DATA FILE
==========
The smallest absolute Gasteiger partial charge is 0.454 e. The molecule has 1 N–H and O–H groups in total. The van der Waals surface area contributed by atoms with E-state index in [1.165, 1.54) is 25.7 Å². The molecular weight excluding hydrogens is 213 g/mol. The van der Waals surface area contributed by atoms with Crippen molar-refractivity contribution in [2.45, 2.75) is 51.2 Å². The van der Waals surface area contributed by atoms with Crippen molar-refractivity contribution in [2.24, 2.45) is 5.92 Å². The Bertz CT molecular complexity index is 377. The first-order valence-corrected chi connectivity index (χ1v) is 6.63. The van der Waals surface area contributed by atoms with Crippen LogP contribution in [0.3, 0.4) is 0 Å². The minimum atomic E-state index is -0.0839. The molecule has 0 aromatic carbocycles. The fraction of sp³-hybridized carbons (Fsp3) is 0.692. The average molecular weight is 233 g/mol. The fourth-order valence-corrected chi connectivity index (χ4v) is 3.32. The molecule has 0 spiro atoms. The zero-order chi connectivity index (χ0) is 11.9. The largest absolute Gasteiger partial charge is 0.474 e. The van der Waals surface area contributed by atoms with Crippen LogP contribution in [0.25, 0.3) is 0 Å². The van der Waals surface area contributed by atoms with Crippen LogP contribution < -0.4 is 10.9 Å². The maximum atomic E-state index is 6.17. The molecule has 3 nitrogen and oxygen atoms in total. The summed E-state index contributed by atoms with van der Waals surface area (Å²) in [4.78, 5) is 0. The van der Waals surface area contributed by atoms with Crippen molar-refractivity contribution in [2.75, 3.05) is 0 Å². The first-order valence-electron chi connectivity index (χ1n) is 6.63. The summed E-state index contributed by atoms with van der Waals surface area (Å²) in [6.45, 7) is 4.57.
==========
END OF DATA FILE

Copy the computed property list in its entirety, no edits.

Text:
The smallest absolute Gasteiger partial charge is 0.454 e. The molecule has 1 N–H and O–H groups in total. The van der Waals surface area contributed by atoms with E-state index in [1.165, 1.54) is 25.7 Å². The molecular weight excluding hydrogens is 213 g/mol. The van der Waals surface area contributed by atoms with Crippen molar-refractivity contribution in [2.45, 2.75) is 51.2 Å². The van der Waals surface area contributed by atoms with Crippen molar-refractivity contribution in [2.24, 2.45) is 5.92 Å². The Bertz CT molecular complexity index is 377. The first-order valence-corrected chi connectivity index (χ1v) is 6.63. The van der Waals surface area contributed by atoms with Crippen LogP contribution in [0.3, 0.4) is 0 Å². The minimum atomic E-state index is -0.0839. The molecule has 0 aromatic carbocycles. The fraction of sp³-hybridized carbons (Fsp3) is 0.692. The average molecular weight is 233 g/mol. The fourth-order valence-corrected chi connectivity index (χ4v) is 3.32. The molecule has 0 spiro atoms. The zero-order chi connectivity index (χ0) is 11.9. The largest absolute Gasteiger partial charge is 0.474 e. The van der Waals surface area contributed by atoms with Crippen LogP contribution in [0.25, 0.3) is 0 Å². The van der Waals surface area contributed by atoms with Crippen LogP contribution < -0.4 is 10.9 Å². The maximum atomic E-state index is 6.17. The molecule has 3 nitrogen and oxygen atoms in total. The summed E-state index contributed by atoms with van der Waals surface area (Å²) in [4.78, 5) is 0. The van der Waals surface area contributed by atoms with Crippen molar-refractivity contribution in [2.75, 3.05) is 0 Å². The first-order valence-electron chi connectivity index (χ1n) is 6.63. The summed E-state index contributed by atoms with van der Waals surface area (Å²) in [6.45, 7) is 4.57.